Sunday, April 16, 2006

Real Gospels

There are many who dismiss the Gospels of Matthew, Mark, Luke and John as unreliable, fabricated or a-historical.

Thursday night, a
popular cable news host said, “I don't know any theologians who take [the Gospels] as literal history.” (His reading list must be rather short.) His point was that the actual events didn’t really matter. What was important was the moral lesson taught in the stories. (“But no matter how you see Judas, the lesson is do not violate your beliefs -- do not violate your beliefs or another human being for money.”)

His guest, Father James Martin (author of My Life With the Saints) found himself basically agreeing with him. (Full transcript.)

There are many reasons why someone might decide to take this view of the canonical (“official”) Gospels. But none of these reasons is rooted in compelling evidence. As
Keith mention in his comment on my previous post, People “need to read [the documents] and make up their mind for themselves.” Even the skeptic at says, “Many of these ‘enlightened’ skeptics would themselves benefit from the ‘trip to the library’ that they advise their opponents to take!”

So what are the facts?

The Gospels are much earlier than many people realize. The
traditional dates for the completion of the four gospels are: Mark A.D. 60; Matthew and Luke between A.D. 60-70; John between A.D. 90-100. There is evidence that they could be even earlier. But these dates are well accepted as "latest likely" dates.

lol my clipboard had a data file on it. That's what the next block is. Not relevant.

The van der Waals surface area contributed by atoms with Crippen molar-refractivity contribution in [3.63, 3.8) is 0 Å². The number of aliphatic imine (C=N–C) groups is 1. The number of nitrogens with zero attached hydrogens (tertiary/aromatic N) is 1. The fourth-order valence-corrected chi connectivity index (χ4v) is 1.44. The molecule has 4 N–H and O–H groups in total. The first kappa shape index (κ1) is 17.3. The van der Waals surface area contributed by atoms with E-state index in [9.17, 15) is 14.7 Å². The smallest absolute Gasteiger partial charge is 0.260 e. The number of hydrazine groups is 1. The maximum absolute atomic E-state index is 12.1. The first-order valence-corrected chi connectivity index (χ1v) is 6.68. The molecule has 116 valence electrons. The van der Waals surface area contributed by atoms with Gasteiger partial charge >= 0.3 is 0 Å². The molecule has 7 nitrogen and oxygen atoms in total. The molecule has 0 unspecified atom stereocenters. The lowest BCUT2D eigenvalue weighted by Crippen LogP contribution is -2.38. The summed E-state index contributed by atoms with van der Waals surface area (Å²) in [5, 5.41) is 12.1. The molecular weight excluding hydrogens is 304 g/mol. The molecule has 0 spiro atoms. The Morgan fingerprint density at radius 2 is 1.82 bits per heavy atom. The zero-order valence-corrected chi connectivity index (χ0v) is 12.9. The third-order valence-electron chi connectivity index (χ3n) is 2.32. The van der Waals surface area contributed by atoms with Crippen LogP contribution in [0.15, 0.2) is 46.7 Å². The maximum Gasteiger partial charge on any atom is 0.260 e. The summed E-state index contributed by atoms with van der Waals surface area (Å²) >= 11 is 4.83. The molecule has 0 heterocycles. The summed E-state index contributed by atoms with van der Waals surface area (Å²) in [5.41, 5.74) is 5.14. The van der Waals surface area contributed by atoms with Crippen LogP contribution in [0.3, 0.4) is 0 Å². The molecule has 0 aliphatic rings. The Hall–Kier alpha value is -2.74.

The oral tradition is reliable. When many people hear that the stories in the Gospel were circulated orally before they were written down, they immediately think of the “
telephone game.” But this is the wrong model. Instead we should think of the father reading Goodnight Moon to his daughter who corrects him every time he skips a page or even a word. The first-century Jewish culture ensured the accurate transmission of oral tradition.

But here is the most important fact. The central claim of the Gospels, the bodily resurrection of Jesus, is the least incredible explanation for the birth of Christianity. Of course, some dismiss the accounts of Jesus’ resurrection as too difficult to believe. Some
reject the possibility of any miracles at all.

(N. T. Wright is a Christian, but he is also
a genuine historian who takes the historical issues seriously: “Frankly, both the desire to ‘prove’ orthodoxy and the desire to ‘disprove’ it ought to be anathema to the serious historian.” So, while he might not be totally unbiased (Who really is?), his comments must be taken seriously.)

But N. T. Wright states, “[The Gospel accounts of Jesus’ resurrection] are not the sort of thing, quite frankly, that people in that world spoke or wrote about….They tell stories with the puzzled air of someone saying, ‘I didn’t understand it at the time, and I’m not sure I do now, but this is more or less how it was.’… All of the evidence now indicates that something very like what the [Gospel writers] describe must indeed have taken place. However much they have shaped their stories and changed them this way and that, their basic testimony to the strange bodily resurrection of Jesus of Nazareth must be accepted as the best historical explanation available to us for why the early church ever existed at all, for why it took the shape and told the stories that it did.”